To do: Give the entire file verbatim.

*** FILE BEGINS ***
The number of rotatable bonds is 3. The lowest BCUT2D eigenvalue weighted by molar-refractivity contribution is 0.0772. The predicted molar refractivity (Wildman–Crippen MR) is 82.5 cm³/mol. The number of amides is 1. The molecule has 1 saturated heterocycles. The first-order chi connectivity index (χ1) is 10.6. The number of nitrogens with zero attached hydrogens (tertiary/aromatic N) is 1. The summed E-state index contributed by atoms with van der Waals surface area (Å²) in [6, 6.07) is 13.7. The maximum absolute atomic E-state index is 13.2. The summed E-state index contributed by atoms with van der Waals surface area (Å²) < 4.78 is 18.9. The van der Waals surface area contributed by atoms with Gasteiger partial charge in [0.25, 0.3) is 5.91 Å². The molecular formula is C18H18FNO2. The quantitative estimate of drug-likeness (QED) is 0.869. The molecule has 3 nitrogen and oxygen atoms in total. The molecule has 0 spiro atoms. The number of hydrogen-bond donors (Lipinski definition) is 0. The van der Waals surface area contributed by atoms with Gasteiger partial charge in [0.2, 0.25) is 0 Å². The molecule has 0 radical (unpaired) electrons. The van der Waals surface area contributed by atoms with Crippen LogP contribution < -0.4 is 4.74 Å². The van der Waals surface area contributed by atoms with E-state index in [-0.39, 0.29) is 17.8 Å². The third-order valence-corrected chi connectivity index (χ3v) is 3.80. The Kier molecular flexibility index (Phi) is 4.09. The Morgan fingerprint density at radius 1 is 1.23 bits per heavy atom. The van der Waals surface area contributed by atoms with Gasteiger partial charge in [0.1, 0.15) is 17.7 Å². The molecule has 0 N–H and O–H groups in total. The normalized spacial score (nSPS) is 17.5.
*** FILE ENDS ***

The number of rotatable bonds is 3. The lowest BCUT2D eigenvalue weighted by molar-refractivity contribution is 0.0772. The predicted molar refractivity (Wildman–Crippen MR) is 82.5 cm³/mol. The number of amides is 1. The molecule has 1 saturated heterocycles. The first-order chi connectivity index (χ1) is 10.6. The number of nitrogens with zero attached hydrogens (tertiary/aromatic N) is 1. The summed E-state index contributed by atoms with van der Waals surface area (Å²) in [6, 6.07) is 13.7. The maximum absolute atomic E-state index is 13.2. The summed E-state index contributed by atoms with van der Waals surface area (Å²) < 4.78 is 18.9. The van der Waals surface area contributed by atoms with Gasteiger partial charge in [0.25, 0.3) is 5.91 Å². The molecular formula is C18H18FNO2. The quantitative estimate of drug-likeness (QED) is 0.869. The molecule has 3 nitrogen and oxygen atoms in total. The molecule has 0 spiro atoms. The number of hydrogen-bond donors (Lipinski definition) is 0. The van der Waals surface area contributed by atoms with Gasteiger partial charge in [0.2, 0.25) is 0 Å². The molecule has 0 radical (unpaired) electrons. The van der Waals surface area contributed by atoms with Crippen LogP contribution < -0.4 is 4.74 Å². The van der Waals surface area contributed by atoms with E-state index in [-0.39, 0.29) is 17.8 Å². The third-order valence-corrected chi connectivity index (χ3v) is 3.80. The Kier molecular flexibility index (Phi) is 4.09. The Morgan fingerprint density at radius 1 is 1.23 bits per heavy atom. The van der Waals surface area contributed by atoms with Gasteiger partial charge in [0.1, 0.15) is 17.7 Å². The molecule has 0 N–H and O–H groups in total. The normalized spacial score (nSPS) is 17.5.